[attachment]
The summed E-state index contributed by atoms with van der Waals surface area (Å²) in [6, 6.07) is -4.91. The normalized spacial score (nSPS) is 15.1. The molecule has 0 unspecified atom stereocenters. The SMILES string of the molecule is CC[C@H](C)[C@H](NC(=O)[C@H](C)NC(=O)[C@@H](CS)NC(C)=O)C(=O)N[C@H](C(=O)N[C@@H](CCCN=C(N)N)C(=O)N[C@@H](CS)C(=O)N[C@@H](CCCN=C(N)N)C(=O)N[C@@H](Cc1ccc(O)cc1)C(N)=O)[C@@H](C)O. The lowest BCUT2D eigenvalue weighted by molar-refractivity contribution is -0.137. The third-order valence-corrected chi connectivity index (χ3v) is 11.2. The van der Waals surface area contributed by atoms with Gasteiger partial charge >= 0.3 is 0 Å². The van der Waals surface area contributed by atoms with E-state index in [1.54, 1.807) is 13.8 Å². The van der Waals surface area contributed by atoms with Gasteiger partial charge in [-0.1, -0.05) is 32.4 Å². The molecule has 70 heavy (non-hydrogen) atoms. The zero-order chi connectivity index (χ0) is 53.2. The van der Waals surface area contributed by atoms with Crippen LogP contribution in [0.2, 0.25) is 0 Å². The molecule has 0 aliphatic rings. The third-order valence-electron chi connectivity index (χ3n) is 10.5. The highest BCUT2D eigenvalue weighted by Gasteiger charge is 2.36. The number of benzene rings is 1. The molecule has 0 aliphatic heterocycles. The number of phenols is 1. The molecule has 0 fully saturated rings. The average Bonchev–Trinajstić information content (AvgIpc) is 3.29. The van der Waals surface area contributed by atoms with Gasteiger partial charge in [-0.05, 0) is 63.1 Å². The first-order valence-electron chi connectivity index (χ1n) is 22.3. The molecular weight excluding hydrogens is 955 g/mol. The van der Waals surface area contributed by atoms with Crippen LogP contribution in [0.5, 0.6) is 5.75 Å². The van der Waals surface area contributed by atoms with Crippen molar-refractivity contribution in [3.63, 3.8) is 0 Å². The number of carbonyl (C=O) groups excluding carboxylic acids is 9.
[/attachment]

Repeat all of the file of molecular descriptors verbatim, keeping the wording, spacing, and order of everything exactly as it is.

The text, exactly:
The summed E-state index contributed by atoms with van der Waals surface area (Å²) in [6, 6.07) is -4.91. The normalized spacial score (nSPS) is 15.1. The molecule has 0 unspecified atom stereocenters. The SMILES string of the molecule is CC[C@H](C)[C@H](NC(=O)[C@H](C)NC(=O)[C@@H](CS)NC(C)=O)C(=O)N[C@H](C(=O)N[C@@H](CCCN=C(N)N)C(=O)N[C@@H](CS)C(=O)N[C@@H](CCCN=C(N)N)C(=O)N[C@@H](Cc1ccc(O)cc1)C(N)=O)[C@@H](C)O. The lowest BCUT2D eigenvalue weighted by molar-refractivity contribution is -0.137. The third-order valence-corrected chi connectivity index (χ3v) is 11.2. The van der Waals surface area contributed by atoms with Gasteiger partial charge >= 0.3 is 0 Å². The van der Waals surface area contributed by atoms with E-state index in [1.54, 1.807) is 13.8 Å². The van der Waals surface area contributed by atoms with Gasteiger partial charge in [-0.1, -0.05) is 32.4 Å². The molecule has 70 heavy (non-hydrogen) atoms. The zero-order chi connectivity index (χ0) is 53.2. The van der Waals surface area contributed by atoms with Crippen LogP contribution in [0.2, 0.25) is 0 Å². The molecule has 0 aliphatic rings. The third-order valence-electron chi connectivity index (χ3n) is 10.5. The highest BCUT2D eigenvalue weighted by Gasteiger charge is 2.36. The number of benzene rings is 1. The molecule has 0 aliphatic heterocycles. The number of phenols is 1. The molecule has 0 fully saturated rings. The average Bonchev–Trinajstić information content (AvgIpc) is 3.29. The van der Waals surface area contributed by atoms with Gasteiger partial charge in [-0.05, 0) is 63.1 Å². The first-order valence-electron chi connectivity index (χ1n) is 22.3. The molecular weight excluding hydrogens is 955 g/mol. The van der Waals surface area contributed by atoms with Crippen LogP contribution in [0.5, 0.6) is 5.75 Å². The van der Waals surface area contributed by atoms with Crippen molar-refractivity contribution in [3.63, 3.8) is 0 Å². The number of carbonyl (C=O) groups excluding carboxylic acids is 9.